The European Union Intellectual Property Office (EUIPO) deadline, giving owners of European Union trade mark registrations (EUTMs) covering entire class headings and filed before 22 June 2012 the opportunity to extend the protection of these marks, expired on 24 September 2016.
This extensive review came about as a result of the IP Translator case and required the input of affected owners. Owners of EUTMs predating 22 June 2012 and covering entire class headings were allowed a six month window, from 23 March 2016 until 24 September 2016, to file Article 28(8) declarations amending the goods and services to include terms describing specific goods and services of interest, in addition to the class heading. As of 24 September 2016 onwards, all EUTMs are to be interpreted according to the literal meaning of the terms included.
The EUIPO chose not to inform affected owners individually; issuing a Communication outlining the process in February 2016 instead. Owners of affected EUTMs filed before 22 June 2012 should have been advised by their representative of record at the EUIPO. There were also regular updates and guidance from the EUIPO and various intellectual property blogs, including SnIPpets.
During the six month process the EUIPO initially published an FAQ Guidelines document to assist affected owners. The EUIPO also issued a non-exhaustive list of goods and services considered to be clearly not covered by the literal meaning, as guidance. It was implied that filing for goods and services beyond those shown in the list, or where there was "reasonable doubt", as pointed out in the FAQs, could lead to a delay in the terms being accepted.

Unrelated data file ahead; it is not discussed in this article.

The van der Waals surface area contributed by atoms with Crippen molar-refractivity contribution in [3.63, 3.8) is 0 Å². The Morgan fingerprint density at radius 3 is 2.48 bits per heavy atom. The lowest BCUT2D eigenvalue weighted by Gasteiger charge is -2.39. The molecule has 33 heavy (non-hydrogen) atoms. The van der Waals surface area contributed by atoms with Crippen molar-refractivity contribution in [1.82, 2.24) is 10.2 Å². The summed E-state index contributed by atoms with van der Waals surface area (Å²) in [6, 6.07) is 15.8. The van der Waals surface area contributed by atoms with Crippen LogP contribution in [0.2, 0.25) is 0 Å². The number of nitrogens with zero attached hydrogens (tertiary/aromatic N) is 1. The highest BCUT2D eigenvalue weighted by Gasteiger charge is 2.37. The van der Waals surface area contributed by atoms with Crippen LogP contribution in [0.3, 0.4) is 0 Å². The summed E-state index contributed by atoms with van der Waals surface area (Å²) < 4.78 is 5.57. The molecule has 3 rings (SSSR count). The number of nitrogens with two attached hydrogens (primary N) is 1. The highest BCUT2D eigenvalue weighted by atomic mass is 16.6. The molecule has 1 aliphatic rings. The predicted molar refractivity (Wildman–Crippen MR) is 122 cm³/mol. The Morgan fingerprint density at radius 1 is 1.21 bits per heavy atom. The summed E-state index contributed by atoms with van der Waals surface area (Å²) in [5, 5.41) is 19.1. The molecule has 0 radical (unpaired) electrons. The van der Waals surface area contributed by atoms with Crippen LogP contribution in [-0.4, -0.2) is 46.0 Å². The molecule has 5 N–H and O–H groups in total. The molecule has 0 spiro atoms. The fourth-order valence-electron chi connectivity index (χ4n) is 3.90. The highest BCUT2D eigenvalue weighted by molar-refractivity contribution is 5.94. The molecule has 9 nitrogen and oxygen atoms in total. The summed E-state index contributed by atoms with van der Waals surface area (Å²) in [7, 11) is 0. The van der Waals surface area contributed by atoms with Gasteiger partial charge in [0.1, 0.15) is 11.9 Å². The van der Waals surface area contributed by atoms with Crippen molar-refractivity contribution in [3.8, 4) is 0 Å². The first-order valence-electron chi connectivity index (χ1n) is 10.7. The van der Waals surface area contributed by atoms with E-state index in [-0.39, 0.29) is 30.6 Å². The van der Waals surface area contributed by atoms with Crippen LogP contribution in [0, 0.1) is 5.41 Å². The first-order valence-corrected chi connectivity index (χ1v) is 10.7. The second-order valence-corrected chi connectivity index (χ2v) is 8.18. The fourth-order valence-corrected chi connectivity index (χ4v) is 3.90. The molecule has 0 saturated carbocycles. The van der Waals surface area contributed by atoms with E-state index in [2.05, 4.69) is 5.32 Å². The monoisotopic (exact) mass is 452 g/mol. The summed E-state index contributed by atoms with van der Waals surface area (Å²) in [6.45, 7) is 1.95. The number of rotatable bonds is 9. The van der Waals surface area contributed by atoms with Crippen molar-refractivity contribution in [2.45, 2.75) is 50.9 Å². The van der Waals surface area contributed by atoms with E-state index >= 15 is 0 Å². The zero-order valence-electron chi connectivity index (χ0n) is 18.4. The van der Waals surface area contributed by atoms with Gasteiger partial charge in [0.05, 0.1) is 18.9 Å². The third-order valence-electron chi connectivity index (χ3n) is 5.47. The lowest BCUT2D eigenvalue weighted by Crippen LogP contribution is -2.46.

In July the process was complicated when, as a result of feedback from users, the EUIPO published a Notice along with a further non-exhaustive list of goods and services. The EUIPO stated that the second list was also purely for guidance. However, due to the differences between the lists, owners who had used the EUIPO's original list of examples as guidance, on whether to file a declaration or not, faced the predicament of having to review the EUIPOs second list. In the initial list of goods and services there were no terms in classes 6, 17, 23, 27, 32, 34, 36, 38, 42, 43 and 45 and owners may have wrongly concluded that if their registered rights only covered these classes, they need not file declarations. However, in the new list, there were terms in every class apart from classes 23 and 32.
The deadline to file declarations was initially set as 23 September 2016 and later changed, without warning, to 24 September (i.e. a Saturday). This meant that pursuant to Rule 72 EUTMIR the deadline automatically extended for the receipt of documents until 26 September 2016, the first working day of the Office.
We have started to receive examination receipts from the EUIPO, for declarations we filed on behalf of owners. We know of one example where the EUIPO examination of the Article 28(8) declaration overlooked the fact that absolute grounds were raised upon initial examination and that the amended term was initially refused. As it was refused on the grounds it was not inherently registrable, the Article 28(8) declaration should not have been filed in the first place and the fact that it was accepted by the EUIPO raised concerns for our client who was in adversarial registry proceedings with the owner. Although this may have been a one off, it has led some users to question how rigorous the examination of the Article 28(8) declaration actually is.
We are aware that a significant number of declarations were filed, with estimates in the region of 20,000. The EUIPO has confirmed that due to the volume of declarations filed, it may take between six to eight months for owners to receive the examination report and acceptance.
We expect this will be our last post on Article 28(8) declarations. However, if you have any questions regarding your trade mark portfolio, please get in touch with your usual trade mark contact.